It began with a mystery and ended with a murder.
The murder, based in Grasmere, took place in a whodunnit whose form was a rather alternative interpretation of the life and times of a William Wordsworth whose promising writing career is cut short by his murder at the hands of a more able, though less appreciated Dorothy who, we are led to believe, fell into a jealous fit after young William ended their incestuous affair in favour of a planned marriage to Annette Vallon (a beautiful but unbelievably innocent foil to the lusty wiles of the poet’s, bisexual, sister). Featuring facts which the author only half-remembered and details he had demonstrably misunderstood concerning the themes of the real world Wordsworth, the novel dragged in, amongst others, an Inspector Shelley whose own literary aspirations prevent him from seeing the truth about the monster Dorothy had become. It was both turgid and flaccid which, whilst certainly a remarkable achievement, was nothing compared to that of the title, “Murder Of The English Language”, which had the critics nodding in agreement.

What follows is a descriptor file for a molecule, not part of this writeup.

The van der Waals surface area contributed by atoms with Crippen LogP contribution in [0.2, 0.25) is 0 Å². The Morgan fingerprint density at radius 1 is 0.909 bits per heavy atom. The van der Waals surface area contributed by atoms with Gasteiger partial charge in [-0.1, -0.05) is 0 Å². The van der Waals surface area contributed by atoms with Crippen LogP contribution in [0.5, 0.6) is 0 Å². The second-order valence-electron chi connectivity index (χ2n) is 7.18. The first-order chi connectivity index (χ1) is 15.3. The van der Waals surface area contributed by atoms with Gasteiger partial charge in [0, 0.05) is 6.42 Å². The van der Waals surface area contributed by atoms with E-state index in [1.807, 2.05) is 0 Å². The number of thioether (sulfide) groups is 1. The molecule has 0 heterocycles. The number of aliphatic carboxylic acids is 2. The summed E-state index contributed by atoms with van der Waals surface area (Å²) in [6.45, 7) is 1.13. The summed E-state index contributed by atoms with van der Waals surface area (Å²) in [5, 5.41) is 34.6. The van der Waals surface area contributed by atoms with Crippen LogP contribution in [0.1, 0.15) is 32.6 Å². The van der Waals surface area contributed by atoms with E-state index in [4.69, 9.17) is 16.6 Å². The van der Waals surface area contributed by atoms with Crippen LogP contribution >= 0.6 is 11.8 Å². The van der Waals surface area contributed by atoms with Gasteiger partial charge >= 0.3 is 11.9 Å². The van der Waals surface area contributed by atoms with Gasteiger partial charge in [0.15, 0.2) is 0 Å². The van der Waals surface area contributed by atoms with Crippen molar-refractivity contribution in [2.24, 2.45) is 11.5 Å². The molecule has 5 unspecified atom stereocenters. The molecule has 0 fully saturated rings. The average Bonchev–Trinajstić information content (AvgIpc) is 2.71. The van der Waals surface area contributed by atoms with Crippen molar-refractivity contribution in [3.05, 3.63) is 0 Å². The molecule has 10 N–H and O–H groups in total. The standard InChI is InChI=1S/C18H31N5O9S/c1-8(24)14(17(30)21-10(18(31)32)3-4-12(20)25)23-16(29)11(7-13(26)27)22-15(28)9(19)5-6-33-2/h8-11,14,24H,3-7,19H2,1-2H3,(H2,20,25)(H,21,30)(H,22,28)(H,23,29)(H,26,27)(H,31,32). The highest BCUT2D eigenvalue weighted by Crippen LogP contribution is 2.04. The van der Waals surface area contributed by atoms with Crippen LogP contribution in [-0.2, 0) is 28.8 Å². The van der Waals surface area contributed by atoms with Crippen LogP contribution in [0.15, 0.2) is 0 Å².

The mystery, however, had begun years before. He had always wanted to know, long before the world denounced him and despite being encouraged to take extra Gym rather than English, why he wanted to write.
He’d never enjoyed the study of English. Never appreciated, or so he’d been told, the art of the novel or the beauty of a sentence. Yet this man, this man who would be denounced from Amazon to Twitter, continued to want to write.
In sentence after sentence, paragraph after paragraph, sub-plot after motif, the author who would murder Wordsworth would, as he held his children and laughed about his journey into literary history, discover that he couldn’t care less about grammar, or whether his book was read or burnt. The act of writing was enough.
And in finally solving this mystery, the author reached for his notebook and began to give Shakespeare a right good kicking.